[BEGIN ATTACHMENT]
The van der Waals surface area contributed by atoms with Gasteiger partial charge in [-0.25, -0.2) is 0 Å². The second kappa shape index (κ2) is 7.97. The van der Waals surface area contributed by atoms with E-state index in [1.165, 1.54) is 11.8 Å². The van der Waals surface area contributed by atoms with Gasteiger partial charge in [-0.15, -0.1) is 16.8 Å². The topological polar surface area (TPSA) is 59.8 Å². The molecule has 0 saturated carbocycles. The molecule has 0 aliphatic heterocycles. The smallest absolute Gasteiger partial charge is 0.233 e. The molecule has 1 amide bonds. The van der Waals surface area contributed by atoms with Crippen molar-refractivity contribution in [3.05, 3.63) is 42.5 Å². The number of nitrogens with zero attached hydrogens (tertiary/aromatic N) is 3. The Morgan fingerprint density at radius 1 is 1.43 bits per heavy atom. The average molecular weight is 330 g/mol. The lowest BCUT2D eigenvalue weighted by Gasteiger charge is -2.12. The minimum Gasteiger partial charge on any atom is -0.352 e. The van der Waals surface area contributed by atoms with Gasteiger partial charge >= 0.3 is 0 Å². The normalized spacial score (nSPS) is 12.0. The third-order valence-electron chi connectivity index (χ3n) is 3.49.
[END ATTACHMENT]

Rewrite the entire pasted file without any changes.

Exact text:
The van der Waals surface area contributed by atoms with Gasteiger partial charge in [-0.25, -0.2) is 0 Å². The second kappa shape index (κ2) is 7.97. The van der Waals surface area contributed by atoms with E-state index in [1.165, 1.54) is 11.8 Å². The van der Waals surface area contributed by atoms with Gasteiger partial charge in [-0.15, -0.1) is 16.8 Å². The topological polar surface area (TPSA) is 59.8 Å². The molecule has 0 saturated carbocycles. The molecule has 0 aliphatic heterocycles. The smallest absolute Gasteiger partial charge is 0.233 e. The molecule has 1 amide bonds. The van der Waals surface area contributed by atoms with Crippen molar-refractivity contribution in [3.05, 3.63) is 42.5 Å². The number of nitrogens with zero attached hydrogens (tertiary/aromatic N) is 3. The Morgan fingerprint density at radius 1 is 1.43 bits per heavy atom. The average molecular weight is 330 g/mol. The lowest BCUT2D eigenvalue weighted by Gasteiger charge is -2.12. The minimum Gasteiger partial charge on any atom is -0.352 e. The van der Waals surface area contributed by atoms with Gasteiger partial charge >= 0.3 is 0 Å². The normalized spacial score (nSPS) is 12.0. The third-order valence-electron chi connectivity index (χ3n) is 3.49.